After registering for the event, attendees gathered in the lobby of Ingersoll Cutting Tools in Rockford, Illinois, where a sampling of the company’s products are on display.
I recently had the opportunity to attend the Liebherr Gear Seminar held at Ingersoll Cutting Tools’ U.S. headquarters in Rockford, Illinois. The two-day event was well attended, with representatives of many of the country’s top gear manufacturers on hand as well as industry giants such as Caterpillar, John Deere and 3M.
Nine presentations were made during the course of the event. I particularly enjoyed “Liebherr Automation Solutions” by Kevin Heise, who presented case studies of installations he’s managed in manufacturing and assembly operations around the world. When Mr. Heise and his team are involved in the planning stages of a new cell or production line, they tailor their proposals to meet the company’s specific needs, resulting in increased efficiency and throughput.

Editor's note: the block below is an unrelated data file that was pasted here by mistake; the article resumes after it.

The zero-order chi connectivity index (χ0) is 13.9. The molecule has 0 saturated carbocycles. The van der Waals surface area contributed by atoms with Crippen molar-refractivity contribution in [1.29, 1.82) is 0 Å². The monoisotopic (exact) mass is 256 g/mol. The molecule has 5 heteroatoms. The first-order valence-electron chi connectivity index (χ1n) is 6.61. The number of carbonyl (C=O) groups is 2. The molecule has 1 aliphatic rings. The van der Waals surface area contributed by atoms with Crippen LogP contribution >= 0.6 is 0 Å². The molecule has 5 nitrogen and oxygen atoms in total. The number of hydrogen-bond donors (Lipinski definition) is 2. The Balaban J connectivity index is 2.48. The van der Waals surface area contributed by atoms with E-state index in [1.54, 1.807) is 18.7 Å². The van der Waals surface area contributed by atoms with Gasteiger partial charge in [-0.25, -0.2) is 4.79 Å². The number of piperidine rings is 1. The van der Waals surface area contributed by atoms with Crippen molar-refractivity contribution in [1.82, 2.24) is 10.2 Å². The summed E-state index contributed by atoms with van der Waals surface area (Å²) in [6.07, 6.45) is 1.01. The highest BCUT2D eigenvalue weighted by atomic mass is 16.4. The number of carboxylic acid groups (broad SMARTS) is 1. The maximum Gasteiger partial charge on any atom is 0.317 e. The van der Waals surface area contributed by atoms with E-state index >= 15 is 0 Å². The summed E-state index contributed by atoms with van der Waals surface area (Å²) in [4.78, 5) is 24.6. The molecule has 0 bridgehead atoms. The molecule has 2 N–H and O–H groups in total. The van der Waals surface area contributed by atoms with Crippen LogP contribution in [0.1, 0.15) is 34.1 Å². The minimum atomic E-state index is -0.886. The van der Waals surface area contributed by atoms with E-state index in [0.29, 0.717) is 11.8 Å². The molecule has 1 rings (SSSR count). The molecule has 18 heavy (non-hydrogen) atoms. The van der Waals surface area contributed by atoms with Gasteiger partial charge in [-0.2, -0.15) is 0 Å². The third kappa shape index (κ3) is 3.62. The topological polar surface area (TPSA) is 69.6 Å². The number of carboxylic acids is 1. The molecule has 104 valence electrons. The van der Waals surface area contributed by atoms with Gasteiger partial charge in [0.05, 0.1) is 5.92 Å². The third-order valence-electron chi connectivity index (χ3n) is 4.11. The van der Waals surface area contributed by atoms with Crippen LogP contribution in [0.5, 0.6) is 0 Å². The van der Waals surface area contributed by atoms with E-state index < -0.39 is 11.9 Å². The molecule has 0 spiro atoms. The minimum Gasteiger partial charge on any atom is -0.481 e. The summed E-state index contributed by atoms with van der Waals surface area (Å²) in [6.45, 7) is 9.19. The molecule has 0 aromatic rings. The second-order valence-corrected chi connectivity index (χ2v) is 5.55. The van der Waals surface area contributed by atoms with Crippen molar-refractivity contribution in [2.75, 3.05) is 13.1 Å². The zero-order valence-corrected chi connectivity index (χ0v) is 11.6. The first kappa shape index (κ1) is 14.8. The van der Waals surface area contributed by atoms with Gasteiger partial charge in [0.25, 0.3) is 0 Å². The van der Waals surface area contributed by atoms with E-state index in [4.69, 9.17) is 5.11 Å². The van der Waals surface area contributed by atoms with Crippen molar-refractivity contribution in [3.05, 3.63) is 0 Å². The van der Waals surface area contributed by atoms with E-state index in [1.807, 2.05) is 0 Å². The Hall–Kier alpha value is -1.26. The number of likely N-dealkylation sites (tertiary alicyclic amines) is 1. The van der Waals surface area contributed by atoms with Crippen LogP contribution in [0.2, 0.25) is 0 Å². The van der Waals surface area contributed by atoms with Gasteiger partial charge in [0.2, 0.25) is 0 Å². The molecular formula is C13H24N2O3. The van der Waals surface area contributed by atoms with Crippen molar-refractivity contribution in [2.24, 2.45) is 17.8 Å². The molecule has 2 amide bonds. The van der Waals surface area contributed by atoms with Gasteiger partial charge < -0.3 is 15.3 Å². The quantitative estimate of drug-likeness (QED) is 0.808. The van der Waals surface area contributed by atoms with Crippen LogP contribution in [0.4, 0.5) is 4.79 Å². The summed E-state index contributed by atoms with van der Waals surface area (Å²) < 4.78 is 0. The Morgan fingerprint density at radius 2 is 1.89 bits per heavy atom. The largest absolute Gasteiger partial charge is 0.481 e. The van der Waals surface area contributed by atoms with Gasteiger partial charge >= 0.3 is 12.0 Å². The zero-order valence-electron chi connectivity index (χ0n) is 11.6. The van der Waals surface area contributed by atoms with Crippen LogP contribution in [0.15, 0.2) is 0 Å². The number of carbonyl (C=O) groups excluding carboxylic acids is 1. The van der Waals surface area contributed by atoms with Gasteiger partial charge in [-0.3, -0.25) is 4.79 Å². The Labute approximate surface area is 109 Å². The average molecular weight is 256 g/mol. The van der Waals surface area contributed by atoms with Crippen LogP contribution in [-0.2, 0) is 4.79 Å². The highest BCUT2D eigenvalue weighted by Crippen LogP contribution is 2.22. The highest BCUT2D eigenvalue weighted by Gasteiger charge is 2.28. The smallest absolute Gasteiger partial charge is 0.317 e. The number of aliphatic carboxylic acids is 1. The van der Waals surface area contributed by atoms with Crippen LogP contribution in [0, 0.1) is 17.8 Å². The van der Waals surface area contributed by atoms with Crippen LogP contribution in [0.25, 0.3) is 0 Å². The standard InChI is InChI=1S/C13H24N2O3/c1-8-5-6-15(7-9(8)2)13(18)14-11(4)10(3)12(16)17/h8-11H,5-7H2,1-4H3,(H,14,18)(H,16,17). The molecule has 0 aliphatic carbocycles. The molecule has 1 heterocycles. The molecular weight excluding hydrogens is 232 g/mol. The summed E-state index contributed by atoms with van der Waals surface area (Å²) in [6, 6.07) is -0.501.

Additional presentations included “Innovative Gear Cutting Concepts and Technologies” by Markus Grebe of Ingersoll, “Metrology Choices for Gear Makers” by Andy Woodward of Wenzel America, “Current Trends in Gear Shaping—Efficient Machining of Gears with an Interference Contour” by Scott Yoders of Liebherr Gear Technology and Higher Efficiency and Quality by Hob Design” and “Higher Efficiency and Quality by Hob Design” by Juergen Friedrich of Gebr. Saacke GmbH & Co. KG. A tour of the Ingersoll facility was also provided, along with a hobbing demo featuring the Liebherr LC 500.
The presentations were quite informative, and the schedule allowed for plenty of time to ask follow-up questions, of which attendees took full advantage. I would encourage anyone interested in networking with colleagues and learning from a wide variety of gearing experts to be sure and attend this event the next time it’s being held.
Chuck Elder, president of Ingersoll Cutting Tools, gave a keynote address opening the two-day session attended by many of the country’s top gear manufacturers.